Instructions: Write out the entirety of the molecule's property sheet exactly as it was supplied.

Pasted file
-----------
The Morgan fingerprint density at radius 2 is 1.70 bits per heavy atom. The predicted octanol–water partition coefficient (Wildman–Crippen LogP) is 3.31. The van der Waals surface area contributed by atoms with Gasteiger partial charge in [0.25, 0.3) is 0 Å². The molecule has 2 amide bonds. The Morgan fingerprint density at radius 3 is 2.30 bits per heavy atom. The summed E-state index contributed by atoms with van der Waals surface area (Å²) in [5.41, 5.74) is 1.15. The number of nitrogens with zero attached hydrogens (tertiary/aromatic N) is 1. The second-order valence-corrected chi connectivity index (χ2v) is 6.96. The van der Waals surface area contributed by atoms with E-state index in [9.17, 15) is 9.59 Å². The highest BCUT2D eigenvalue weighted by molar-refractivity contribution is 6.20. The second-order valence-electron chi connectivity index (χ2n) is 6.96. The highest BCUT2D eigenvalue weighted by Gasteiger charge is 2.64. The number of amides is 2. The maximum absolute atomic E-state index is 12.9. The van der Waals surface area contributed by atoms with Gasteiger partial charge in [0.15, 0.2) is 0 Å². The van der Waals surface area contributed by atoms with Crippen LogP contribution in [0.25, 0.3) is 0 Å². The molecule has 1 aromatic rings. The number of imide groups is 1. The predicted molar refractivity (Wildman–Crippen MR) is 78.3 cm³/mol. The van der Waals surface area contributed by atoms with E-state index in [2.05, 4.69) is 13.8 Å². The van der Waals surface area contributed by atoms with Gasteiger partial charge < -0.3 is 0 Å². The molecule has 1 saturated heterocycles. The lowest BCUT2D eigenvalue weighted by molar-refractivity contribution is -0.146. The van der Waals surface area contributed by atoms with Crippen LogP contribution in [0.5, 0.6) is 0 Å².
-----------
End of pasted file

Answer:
The Morgan fingerprint density at radius 2 is 1.70 bits per heavy atom. The predicted octanol–water partition coefficient (Wildman–Crippen LogP) is 3.31. The van der Waals surface area contributed by atoms with Gasteiger partial charge in [0.25, 0.3) is 0 Å². The molecule has 2 amide bonds. The Morgan fingerprint density at radius 3 is 2.30 bits per heavy atom. The summed E-state index contributed by atoms with van der Waals surface area (Å²) in [5.41, 5.74) is 1.15. The number of nitrogens with zero attached hydrogens (tertiary/aromatic N) is 1. The second-order valence-corrected chi connectivity index (χ2v) is 6.96. The van der Waals surface area contributed by atoms with E-state index in [9.17, 15) is 9.59 Å². The highest BCUT2D eigenvalue weighted by molar-refractivity contribution is 6.20. The second-order valence-electron chi connectivity index (χ2n) is 6.96. The highest BCUT2D eigenvalue weighted by Gasteiger charge is 2.64. The number of amides is 2. The maximum absolute atomic E-state index is 12.9. The van der Waals surface area contributed by atoms with Gasteiger partial charge in [0.15, 0.2) is 0 Å². The van der Waals surface area contributed by atoms with Crippen LogP contribution in [0.25, 0.3) is 0 Å². The molecule has 1 aromatic rings. The number of imide groups is 1. The predicted molar refractivity (Wildman–Crippen MR) is 78.3 cm³/mol. The van der Waals surface area contributed by atoms with E-state index in [2.05, 4.69) is 13.8 Å². The van der Waals surface area contributed by atoms with Gasteiger partial charge < -0.3 is 0 Å². The molecule has 1 saturated heterocycles. The lowest BCUT2D eigenvalue weighted by molar-refractivity contribution is -0.146. The van der Waals surface area contributed by atoms with Crippen LogP contribution in [0.5, 0.6) is 0 Å².